Stolen Letters Found in Hollister Hall As Fourth Year Engineers Learn How to Read

HOLLISTER HALL—Last Wednesday, CUPD discovered the letters stolen from the Cornell University sign on the third floor of Hollister Hall after being tipped off by an anonymous Engineering student who was distressed by the strange geometric symbols. 

“We figured literacy would be a good industry skill to work on before the upperclassmen join the workforce,” explained Professor Eric Fischer, who leads the extracurricular reading seminar that has garnered much attention among the College of Engineering Class of ‘23. “The students are eager to learn. I tried to start with books, but they kept calculating their torque. Starting with letters seems to be working well. I’m hoping to start sounding out words soon!” 

Hurrahs of “zero” and “o” could be heard from inside the aptly-named “Word-Makers Space” as the students practiced differentiating numbers and letters. “We recently started our vowel investigation,” continued Professor Fischer, “and we’re finally clear that ‘i’ is, in fact, not an imaginary letter. Unfortunately, there is no ‘A’ in ‘Cornell University’ … That’s been a serious issue actually. I tried building a makeshift one by turning the ‘V’ upside down and tapping some string between the two legs, but they thought I was raising the string to the ‘E I O U and sometimes Y’ power. What was even more surprising were the attempted solutions that came from it.”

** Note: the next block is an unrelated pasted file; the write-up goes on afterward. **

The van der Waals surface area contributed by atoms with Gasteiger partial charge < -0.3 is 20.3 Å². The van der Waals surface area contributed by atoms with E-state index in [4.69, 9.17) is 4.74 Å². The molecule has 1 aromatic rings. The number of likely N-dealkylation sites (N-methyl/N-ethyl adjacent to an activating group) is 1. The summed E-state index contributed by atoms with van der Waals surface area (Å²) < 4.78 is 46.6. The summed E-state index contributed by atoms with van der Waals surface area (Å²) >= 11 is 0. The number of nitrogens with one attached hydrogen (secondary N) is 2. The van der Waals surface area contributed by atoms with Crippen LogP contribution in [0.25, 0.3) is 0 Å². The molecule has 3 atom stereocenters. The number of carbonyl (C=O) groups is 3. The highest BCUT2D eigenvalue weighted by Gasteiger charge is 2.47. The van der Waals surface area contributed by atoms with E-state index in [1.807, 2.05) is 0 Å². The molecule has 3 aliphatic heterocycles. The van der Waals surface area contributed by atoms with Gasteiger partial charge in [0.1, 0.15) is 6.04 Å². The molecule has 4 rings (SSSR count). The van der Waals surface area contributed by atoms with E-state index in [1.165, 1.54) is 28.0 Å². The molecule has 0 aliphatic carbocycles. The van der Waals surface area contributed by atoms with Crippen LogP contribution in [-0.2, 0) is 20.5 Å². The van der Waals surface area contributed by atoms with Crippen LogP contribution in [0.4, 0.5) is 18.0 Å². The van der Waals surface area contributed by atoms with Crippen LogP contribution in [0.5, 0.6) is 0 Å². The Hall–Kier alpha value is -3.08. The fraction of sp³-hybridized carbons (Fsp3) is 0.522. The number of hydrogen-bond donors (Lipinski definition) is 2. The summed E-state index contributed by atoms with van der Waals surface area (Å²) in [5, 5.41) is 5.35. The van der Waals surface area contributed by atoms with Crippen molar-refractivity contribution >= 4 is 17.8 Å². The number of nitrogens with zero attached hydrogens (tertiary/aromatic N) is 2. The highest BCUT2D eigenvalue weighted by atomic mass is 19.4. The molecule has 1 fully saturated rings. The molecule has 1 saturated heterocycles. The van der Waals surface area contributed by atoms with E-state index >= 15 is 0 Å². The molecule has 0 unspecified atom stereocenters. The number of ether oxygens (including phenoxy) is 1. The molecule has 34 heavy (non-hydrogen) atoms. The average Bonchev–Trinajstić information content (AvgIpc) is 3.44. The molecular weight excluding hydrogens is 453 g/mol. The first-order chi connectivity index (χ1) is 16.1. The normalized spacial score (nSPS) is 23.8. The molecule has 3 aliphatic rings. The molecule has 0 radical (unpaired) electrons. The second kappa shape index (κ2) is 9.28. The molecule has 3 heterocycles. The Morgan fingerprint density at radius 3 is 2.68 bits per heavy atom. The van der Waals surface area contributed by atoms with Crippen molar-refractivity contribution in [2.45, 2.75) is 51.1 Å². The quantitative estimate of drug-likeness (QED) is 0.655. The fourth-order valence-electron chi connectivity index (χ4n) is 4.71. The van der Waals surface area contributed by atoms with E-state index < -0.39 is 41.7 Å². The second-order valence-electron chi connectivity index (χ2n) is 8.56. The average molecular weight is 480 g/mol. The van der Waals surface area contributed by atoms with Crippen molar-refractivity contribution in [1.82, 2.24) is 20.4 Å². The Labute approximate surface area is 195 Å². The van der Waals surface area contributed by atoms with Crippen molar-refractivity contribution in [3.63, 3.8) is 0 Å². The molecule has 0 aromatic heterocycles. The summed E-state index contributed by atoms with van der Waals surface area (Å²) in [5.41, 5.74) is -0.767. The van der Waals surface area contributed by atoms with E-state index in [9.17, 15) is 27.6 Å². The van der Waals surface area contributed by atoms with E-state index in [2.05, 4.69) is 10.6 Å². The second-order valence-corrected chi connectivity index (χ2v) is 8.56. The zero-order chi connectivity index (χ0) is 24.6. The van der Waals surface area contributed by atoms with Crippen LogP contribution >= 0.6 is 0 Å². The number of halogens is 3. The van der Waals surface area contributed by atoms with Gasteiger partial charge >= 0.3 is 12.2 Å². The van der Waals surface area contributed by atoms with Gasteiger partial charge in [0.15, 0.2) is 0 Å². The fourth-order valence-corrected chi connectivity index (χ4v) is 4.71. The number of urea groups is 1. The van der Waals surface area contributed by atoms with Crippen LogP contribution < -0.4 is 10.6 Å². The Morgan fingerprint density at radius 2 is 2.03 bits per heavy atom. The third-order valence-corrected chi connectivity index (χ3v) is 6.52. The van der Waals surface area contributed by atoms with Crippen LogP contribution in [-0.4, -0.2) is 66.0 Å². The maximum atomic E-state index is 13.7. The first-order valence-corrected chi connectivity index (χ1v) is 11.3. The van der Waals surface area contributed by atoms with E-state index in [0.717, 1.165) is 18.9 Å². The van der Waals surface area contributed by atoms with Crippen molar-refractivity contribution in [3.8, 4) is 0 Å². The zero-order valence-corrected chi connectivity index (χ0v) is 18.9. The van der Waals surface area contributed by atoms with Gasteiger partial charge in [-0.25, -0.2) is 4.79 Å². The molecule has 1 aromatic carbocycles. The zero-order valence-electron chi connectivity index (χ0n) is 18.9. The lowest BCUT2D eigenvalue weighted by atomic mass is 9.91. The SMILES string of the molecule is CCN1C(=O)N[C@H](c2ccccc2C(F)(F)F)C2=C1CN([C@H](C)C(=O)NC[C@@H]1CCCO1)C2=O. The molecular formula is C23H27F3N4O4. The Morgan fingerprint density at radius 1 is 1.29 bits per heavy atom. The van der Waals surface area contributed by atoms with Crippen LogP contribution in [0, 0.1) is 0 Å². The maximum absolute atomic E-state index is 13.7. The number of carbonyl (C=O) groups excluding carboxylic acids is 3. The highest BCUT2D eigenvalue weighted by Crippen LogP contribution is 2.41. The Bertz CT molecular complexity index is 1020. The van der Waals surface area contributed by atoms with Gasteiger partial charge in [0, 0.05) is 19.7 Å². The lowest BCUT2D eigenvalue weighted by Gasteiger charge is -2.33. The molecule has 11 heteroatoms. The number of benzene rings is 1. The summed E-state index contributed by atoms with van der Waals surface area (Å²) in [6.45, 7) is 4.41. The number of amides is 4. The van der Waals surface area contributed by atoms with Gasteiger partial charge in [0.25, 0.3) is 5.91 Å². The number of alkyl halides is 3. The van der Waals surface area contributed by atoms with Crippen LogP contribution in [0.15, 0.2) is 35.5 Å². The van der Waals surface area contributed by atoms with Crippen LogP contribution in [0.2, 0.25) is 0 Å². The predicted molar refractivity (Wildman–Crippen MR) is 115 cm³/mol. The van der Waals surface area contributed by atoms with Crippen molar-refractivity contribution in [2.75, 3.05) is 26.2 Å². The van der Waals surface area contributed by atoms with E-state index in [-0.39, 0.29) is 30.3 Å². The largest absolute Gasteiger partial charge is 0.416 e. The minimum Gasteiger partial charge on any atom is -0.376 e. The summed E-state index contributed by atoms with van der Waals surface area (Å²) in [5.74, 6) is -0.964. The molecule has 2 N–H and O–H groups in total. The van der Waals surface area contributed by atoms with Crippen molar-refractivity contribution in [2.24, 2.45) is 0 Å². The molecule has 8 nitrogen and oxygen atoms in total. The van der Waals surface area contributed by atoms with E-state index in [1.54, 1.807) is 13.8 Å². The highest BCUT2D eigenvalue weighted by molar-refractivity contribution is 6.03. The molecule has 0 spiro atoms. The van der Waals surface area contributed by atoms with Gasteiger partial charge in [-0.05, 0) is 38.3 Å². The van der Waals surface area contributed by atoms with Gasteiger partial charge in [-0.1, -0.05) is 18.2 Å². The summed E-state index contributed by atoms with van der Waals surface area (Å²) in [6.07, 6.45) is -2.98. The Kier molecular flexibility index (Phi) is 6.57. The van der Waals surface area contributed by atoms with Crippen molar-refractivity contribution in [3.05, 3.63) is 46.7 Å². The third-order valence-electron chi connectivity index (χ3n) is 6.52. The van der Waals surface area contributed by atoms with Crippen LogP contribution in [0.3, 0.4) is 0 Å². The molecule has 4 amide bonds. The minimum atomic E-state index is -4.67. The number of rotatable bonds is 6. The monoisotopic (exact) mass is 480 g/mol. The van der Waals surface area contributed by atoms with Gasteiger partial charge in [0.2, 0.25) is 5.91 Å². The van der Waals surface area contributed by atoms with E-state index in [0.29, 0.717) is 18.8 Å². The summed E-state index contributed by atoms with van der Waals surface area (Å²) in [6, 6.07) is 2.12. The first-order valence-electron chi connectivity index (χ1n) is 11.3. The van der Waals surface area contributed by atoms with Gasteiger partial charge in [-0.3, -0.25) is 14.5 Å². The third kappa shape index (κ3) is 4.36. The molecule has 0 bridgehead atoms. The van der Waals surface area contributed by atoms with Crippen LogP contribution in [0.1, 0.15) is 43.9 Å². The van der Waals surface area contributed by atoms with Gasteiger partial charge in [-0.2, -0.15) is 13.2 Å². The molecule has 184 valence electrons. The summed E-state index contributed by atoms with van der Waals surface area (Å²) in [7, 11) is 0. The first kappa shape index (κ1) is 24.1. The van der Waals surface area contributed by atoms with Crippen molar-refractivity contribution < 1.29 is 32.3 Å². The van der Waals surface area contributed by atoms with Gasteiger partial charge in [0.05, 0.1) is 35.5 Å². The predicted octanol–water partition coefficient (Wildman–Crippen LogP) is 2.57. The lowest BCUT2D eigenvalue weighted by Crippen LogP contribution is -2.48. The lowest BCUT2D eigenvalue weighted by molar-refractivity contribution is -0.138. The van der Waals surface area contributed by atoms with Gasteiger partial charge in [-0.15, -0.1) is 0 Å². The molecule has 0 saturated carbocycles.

The two credit seminar assigns weekly p-sets submitted via Canvas, allowing for quick and thorough feedback on topics that students are struggling with. Professor Fischer has added a mandatory weekly discussion section where he reads the feedback aloud to the pupils as they’re gathered on the rug. 

“I never understood why the stone slab had a union symbol on it,” explained Jessica Freehold ‘23 while reflecting on her experience in the seminar thus far. “When Professor Fischer explained that it is actually a ‘U’, everything made sense. All of my friends and I are Cornell students, but in my four years here I still haven’t met a single Niverity student. Are they like… by the Ag Quad?” 

CUPD has decided not to take legal action regarding the theft on the grounds that the letters are being used for interdisciplinary enrichment. They are currently investigating a possible relation to the disappearance of library books from local elementary schools.

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